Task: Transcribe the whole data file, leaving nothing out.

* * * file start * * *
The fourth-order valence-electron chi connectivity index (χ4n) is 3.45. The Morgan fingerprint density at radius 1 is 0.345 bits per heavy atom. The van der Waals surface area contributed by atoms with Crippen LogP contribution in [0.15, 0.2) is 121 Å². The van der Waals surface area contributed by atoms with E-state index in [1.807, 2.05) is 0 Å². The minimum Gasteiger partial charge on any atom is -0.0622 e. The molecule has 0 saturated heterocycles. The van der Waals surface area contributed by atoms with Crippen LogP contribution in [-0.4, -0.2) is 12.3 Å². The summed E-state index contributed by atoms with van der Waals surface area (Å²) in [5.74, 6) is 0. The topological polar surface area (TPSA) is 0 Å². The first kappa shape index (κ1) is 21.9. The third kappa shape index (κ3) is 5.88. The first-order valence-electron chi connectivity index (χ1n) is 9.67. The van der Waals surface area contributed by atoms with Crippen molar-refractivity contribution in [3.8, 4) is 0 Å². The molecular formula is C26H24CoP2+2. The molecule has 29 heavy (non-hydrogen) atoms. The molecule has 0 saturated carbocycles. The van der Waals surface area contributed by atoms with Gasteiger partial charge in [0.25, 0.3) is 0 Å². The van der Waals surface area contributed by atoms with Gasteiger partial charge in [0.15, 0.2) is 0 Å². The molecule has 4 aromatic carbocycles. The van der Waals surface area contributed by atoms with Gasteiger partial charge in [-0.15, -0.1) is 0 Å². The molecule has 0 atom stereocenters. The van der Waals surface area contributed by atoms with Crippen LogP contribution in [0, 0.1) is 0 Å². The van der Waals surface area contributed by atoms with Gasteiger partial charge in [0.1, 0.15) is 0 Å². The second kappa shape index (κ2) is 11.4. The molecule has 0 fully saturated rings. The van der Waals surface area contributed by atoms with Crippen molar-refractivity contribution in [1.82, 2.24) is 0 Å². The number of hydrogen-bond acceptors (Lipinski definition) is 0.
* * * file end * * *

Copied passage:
The fourth-order valence-electron chi connectivity index (χ4n) is 3.45. The Morgan fingerprint density at radius 1 is 0.345 bits per heavy atom. The van der Waals surface area contributed by atoms with Crippen LogP contribution in [0.15, 0.2) is 121 Å². The van der Waals surface area contributed by atoms with E-state index in [1.807, 2.05) is 0 Å². The minimum Gasteiger partial charge on any atom is -0.0622 e. The molecule has 0 saturated heterocycles. The van der Waals surface area contributed by atoms with Crippen LogP contribution in [-0.4, -0.2) is 12.3 Å². The summed E-state index contributed by atoms with van der Waals surface area (Å²) in [5.74, 6) is 0. The topological polar surface area (TPSA) is 0 Å². The first kappa shape index (κ1) is 21.9. The third kappa shape index (κ3) is 5.88. The first-order valence-electron chi connectivity index (χ1n) is 9.67. The van der Waals surface area contributed by atoms with Crippen molar-refractivity contribution in [3.8, 4) is 0 Å². The molecular formula is C26H24CoP2+2. The molecule has 29 heavy (non-hydrogen) atoms. The molecule has 0 saturated carbocycles. The van der Waals surface area contributed by atoms with Gasteiger partial charge in [0.25, 0.3) is 0 Å². The van der Waals surface area contributed by atoms with Gasteiger partial charge in [0.15, 0.2) is 0 Å². The molecule has 4 aromatic carbocycles. The van der Waals surface area contributed by atoms with Gasteiger partial charge in [-0.15, -0.1) is 0 Å². The molecule has 0 atom stereocenters. The van der Waals surface area contributed by atoms with Crippen LogP contribution in [0, 0.1) is 0 Å². The van der Waals surface area contributed by atoms with Gasteiger partial charge in [0.1, 0.15) is 0 Å². The second kappa shape index (κ2) is 11.4. The molecule has 0 fully saturated rings. The van der Waals surface area contributed by atoms with Crippen molar-refractivity contribution in [1.82, 2.24) is 0 Å². The number of hydrogen-bond acceptors (Lipinski definition) is 0.